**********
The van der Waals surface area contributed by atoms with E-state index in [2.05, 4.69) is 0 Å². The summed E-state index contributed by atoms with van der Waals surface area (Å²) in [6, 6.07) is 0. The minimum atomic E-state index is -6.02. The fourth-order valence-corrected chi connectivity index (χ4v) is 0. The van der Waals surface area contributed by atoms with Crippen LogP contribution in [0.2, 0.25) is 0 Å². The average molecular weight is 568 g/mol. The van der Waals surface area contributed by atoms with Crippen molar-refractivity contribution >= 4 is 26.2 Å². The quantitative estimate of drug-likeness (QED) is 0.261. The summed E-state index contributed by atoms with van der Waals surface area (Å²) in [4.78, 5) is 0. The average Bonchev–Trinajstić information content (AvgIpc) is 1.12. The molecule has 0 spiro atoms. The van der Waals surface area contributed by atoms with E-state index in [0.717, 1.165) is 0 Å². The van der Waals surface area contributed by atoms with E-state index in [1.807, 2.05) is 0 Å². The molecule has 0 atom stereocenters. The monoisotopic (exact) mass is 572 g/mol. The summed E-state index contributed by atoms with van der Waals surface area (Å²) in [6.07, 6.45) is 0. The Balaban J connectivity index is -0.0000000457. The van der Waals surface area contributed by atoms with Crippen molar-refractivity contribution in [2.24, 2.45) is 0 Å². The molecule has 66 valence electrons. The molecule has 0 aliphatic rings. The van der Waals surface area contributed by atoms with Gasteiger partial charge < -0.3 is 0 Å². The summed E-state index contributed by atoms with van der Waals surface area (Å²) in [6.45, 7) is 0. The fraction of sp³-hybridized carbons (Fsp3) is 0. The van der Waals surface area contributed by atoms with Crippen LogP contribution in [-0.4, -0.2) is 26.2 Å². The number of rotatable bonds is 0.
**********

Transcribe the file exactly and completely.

The van der Waals surface area contributed by atoms with E-state index in [2.05, 4.69) is 0 Å². The summed E-state index contributed by atoms with van der Waals surface area (Å²) in [6, 6.07) is 0. The minimum atomic E-state index is -6.02. The fourth-order valence-corrected chi connectivity index (χ4v) is 0. The van der Waals surface area contributed by atoms with Crippen LogP contribution in [0.2, 0.25) is 0 Å². The average molecular weight is 568 g/mol. The van der Waals surface area contributed by atoms with Crippen molar-refractivity contribution >= 4 is 26.2 Å². The quantitative estimate of drug-likeness (QED) is 0.261. The summed E-state index contributed by atoms with van der Waals surface area (Å²) in [4.78, 5) is 0. The average Bonchev–Trinajstić information content (AvgIpc) is 1.12. The molecule has 0 spiro atoms. The van der Waals surface area contributed by atoms with E-state index in [0.717, 1.165) is 0 Å². The van der Waals surface area contributed by atoms with E-state index in [1.807, 2.05) is 0 Å². The molecule has 0 atom stereocenters. The monoisotopic (exact) mass is 572 g/mol. The summed E-state index contributed by atoms with van der Waals surface area (Å²) in [6.07, 6.45) is 0. The Balaban J connectivity index is -0.0000000457. The van der Waals surface area contributed by atoms with Crippen molar-refractivity contribution in [2.24, 2.45) is 0 Å². The molecule has 66 valence electrons. The molecule has 0 aliphatic rings. The van der Waals surface area contributed by atoms with Gasteiger partial charge < -0.3 is 0 Å². The summed E-state index contributed by atoms with van der Waals surface area (Å²) in [6.45, 7) is 0. The fraction of sp³-hybridized carbons (Fsp3) is 0. The van der Waals surface area contributed by atoms with Crippen LogP contribution in [-0.4, -0.2) is 26.2 Å². The number of rotatable bonds is 0.